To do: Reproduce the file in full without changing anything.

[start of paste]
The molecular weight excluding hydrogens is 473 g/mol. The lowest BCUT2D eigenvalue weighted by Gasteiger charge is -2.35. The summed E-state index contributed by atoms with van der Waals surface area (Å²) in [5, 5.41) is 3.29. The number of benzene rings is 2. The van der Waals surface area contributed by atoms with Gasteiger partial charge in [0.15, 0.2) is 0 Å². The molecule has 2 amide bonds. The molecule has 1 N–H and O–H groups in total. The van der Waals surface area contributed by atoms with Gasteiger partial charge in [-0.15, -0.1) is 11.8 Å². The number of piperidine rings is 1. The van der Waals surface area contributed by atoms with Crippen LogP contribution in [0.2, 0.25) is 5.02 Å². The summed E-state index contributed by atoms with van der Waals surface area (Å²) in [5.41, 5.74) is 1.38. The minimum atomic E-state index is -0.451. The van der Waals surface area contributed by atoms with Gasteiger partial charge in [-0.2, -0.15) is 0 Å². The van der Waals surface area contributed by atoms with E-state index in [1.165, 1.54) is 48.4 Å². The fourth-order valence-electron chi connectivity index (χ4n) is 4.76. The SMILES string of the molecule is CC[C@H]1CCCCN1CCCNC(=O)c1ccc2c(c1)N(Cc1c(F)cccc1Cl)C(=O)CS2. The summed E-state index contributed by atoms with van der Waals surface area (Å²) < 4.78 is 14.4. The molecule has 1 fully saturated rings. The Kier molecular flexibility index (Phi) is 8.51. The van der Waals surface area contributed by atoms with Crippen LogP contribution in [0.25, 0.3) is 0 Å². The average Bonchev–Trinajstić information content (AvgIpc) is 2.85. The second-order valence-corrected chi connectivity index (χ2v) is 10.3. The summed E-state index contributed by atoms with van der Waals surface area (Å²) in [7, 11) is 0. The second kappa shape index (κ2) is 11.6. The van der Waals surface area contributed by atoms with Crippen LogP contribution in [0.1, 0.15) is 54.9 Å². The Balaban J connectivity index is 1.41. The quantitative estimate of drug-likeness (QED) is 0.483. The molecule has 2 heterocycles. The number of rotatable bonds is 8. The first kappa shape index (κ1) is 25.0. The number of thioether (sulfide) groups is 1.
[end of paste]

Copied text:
The molecular weight excluding hydrogens is 473 g/mol. The lowest BCUT2D eigenvalue weighted by Gasteiger charge is -2.35. The summed E-state index contributed by atoms with van der Waals surface area (Å²) in [5, 5.41) is 3.29. The number of benzene rings is 2. The van der Waals surface area contributed by atoms with Gasteiger partial charge in [0.15, 0.2) is 0 Å². The molecule has 2 amide bonds. The molecule has 1 N–H and O–H groups in total. The van der Waals surface area contributed by atoms with Gasteiger partial charge in [-0.15, -0.1) is 11.8 Å². The number of piperidine rings is 1. The van der Waals surface area contributed by atoms with Crippen LogP contribution in [0.2, 0.25) is 5.02 Å². The summed E-state index contributed by atoms with van der Waals surface area (Å²) in [5.41, 5.74) is 1.38. The minimum atomic E-state index is -0.451. The van der Waals surface area contributed by atoms with Gasteiger partial charge in [-0.2, -0.15) is 0 Å². The van der Waals surface area contributed by atoms with E-state index in [1.165, 1.54) is 48.4 Å². The fourth-order valence-electron chi connectivity index (χ4n) is 4.76. The SMILES string of the molecule is CC[C@H]1CCCCN1CCCNC(=O)c1ccc2c(c1)N(Cc1c(F)cccc1Cl)C(=O)CS2. The summed E-state index contributed by atoms with van der Waals surface area (Å²) < 4.78 is 14.4. The molecule has 1 fully saturated rings. The Kier molecular flexibility index (Phi) is 8.51. The van der Waals surface area contributed by atoms with Crippen LogP contribution in [0.25, 0.3) is 0 Å². The average Bonchev–Trinajstić information content (AvgIpc) is 2.85. The second-order valence-corrected chi connectivity index (χ2v) is 10.3. The summed E-state index contributed by atoms with van der Waals surface area (Å²) in [7, 11) is 0. The second kappa shape index (κ2) is 11.6. The van der Waals surface area contributed by atoms with Crippen LogP contribution in [0.1, 0.15) is 54.9 Å². The Balaban J connectivity index is 1.41. The quantitative estimate of drug-likeness (QED) is 0.483. The molecule has 2 heterocycles. The number of rotatable bonds is 8. The first kappa shape index (κ1) is 25.0. The number of thioether (sulfide) groups is 1.